By Elisa Black-Taylor
Do some cats need to wear clothes? I’ve done a little research on this subject since I wrote my last article about cats wearing clothes. I used to be mistaken in thinking a cat only wore clothes because of the vanity of the owner to treat the cat as a dressed up possession. For instance, the photos of movie stars holding their dressed up pampered pooches.
It turns out I was wrong. Partially wrong, anyway. There are three reasons a cat lover will dress up their cat.
This is what I mistakenly believed all cat lovers who decided to dress up their cat were doing. They’d buy high priced or cute little outfits and dress up their cat as a status symbol. A lot of this behavior may also originate from the time we crazy cat ladies (and I use that term with the utmost affection) were little girls and dressed up the family cat in doll clothes. No wonder our cats ran and hid sometimes!
This means the breed of cat is more likely than others to get cold. The Sphynx cat comes to mind. The lack of fur with the Sphynx means no protection against the elements or the temperature. Especially if the cat is taken outside on walks. Not only would it be cruel to allow a naked cat to face the cold climates most of us have during winter, imagine how our cold hands would feel after we’d been outside then came in and petted a cat with little or no fur. I used to raise hairless rats, and during the winter a heating pad was placed under one side of their cage for warmth. I imagine a hairless cat would be hard to keep warm in winter unless you had a good heating system in your home.
In the case of dogs, small dogs have a harder time keeping warm than larger breeds. Our Cujo wears clothes night and day now that the weather here has grown colder.
Many cats lose their ability to regulate their body temperature as they age. This makes it harder for the cat to stay cool in the summer and warm in the winter. Some signs of old age in cats include gray hairs scattered throughout their coat. The coat may also become thinner and brittle. Cats may lose muscle tone and develop a stooped posture as they advance toward old age . A lot of these symptoms may be nutritional deficits, however many are a sign of simply growing old.
Sealy has taught me a lot about how to dress a cat. We never planned to turn him into a cat wearing clothes. I bought him a few outfits back when he had the severe head injury. It failed to keep his paws away from his head, so we eventually put the clothes away.
Then the weather turned much colder. We have good heat in our house. The cats enjoy laying in front of the heater to keep warm. We have one heater that allows one cat to lay on top of it, as the heat is distributed from the base of the heater. Sealy always tried to get that prized spot laying on top of that heater.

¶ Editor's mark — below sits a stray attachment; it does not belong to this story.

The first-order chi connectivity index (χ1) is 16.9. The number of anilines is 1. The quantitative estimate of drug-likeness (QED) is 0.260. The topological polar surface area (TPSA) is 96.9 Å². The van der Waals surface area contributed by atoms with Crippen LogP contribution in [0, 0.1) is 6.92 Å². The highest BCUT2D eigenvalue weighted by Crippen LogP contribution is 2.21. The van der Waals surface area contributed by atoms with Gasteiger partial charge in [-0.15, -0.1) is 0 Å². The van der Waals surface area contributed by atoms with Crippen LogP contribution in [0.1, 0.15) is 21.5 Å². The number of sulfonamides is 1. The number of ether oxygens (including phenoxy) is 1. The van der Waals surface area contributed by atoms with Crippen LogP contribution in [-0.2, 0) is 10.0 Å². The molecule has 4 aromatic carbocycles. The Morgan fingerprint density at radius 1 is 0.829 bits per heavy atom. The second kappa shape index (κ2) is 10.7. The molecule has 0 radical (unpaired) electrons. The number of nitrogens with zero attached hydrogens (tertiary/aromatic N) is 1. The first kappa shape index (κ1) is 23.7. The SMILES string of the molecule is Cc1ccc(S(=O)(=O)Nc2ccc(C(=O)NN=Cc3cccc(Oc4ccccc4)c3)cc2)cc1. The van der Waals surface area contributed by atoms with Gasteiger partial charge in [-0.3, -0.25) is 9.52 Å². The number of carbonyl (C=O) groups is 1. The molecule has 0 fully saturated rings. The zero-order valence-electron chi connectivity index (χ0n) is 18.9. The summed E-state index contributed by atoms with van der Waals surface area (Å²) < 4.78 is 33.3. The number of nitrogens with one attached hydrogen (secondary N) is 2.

One day I asked Laura whether she thought Sealy might be cold. We weren’t cold, and all of the other cats were fine. Sealy’s a special case. He has the gray hairs scattered throughout his black coat, as well as a stooped appearance. Sometimes he reminds me of a little old man. Sealy also had very little muscle tone when he came to us. At five pounds, he desperately needed to put on some fat and muscle. Sealy was a bit over 8 pounds the last time I weighed him.
One night we decided to dress Sealy up in one of the flannel outfits I’d purchased several months back. He didn’t seem to mind us putting it on him. He went to sleep on the couch right afterward. What was amazing was how deeply and how long he slept after we started dressing him in the flannel “jammies.” We even had to wake him up on a couple of occasions for him to eat his evening meal. For those of you who don’t remember, Sealy hardly ever slept when he first came here. Now he spends a good portion of the day in his choice sleeping spots. He gets around fine in his new wardrobe. We do remove it during the warmer part of the day so Sealy can groom himself. He’s always been good with his grooming and his eating.
The cats received a bit of money to buy them some Christmas. I got them lots of treats, and also purchased two padded “cubes” for them to sleep in. One is in Laura’s bedroom and the other in the living room. Sealy has now claimed the one in Laura’s room. Keep in mind Laura’s room is colder than the living room. Still, Sealy prefers his afternoon naps in the cube in her room. He’s warm and happy in his clothes when it’s a cold day or he sleeps in just his own fur when it’s warmer.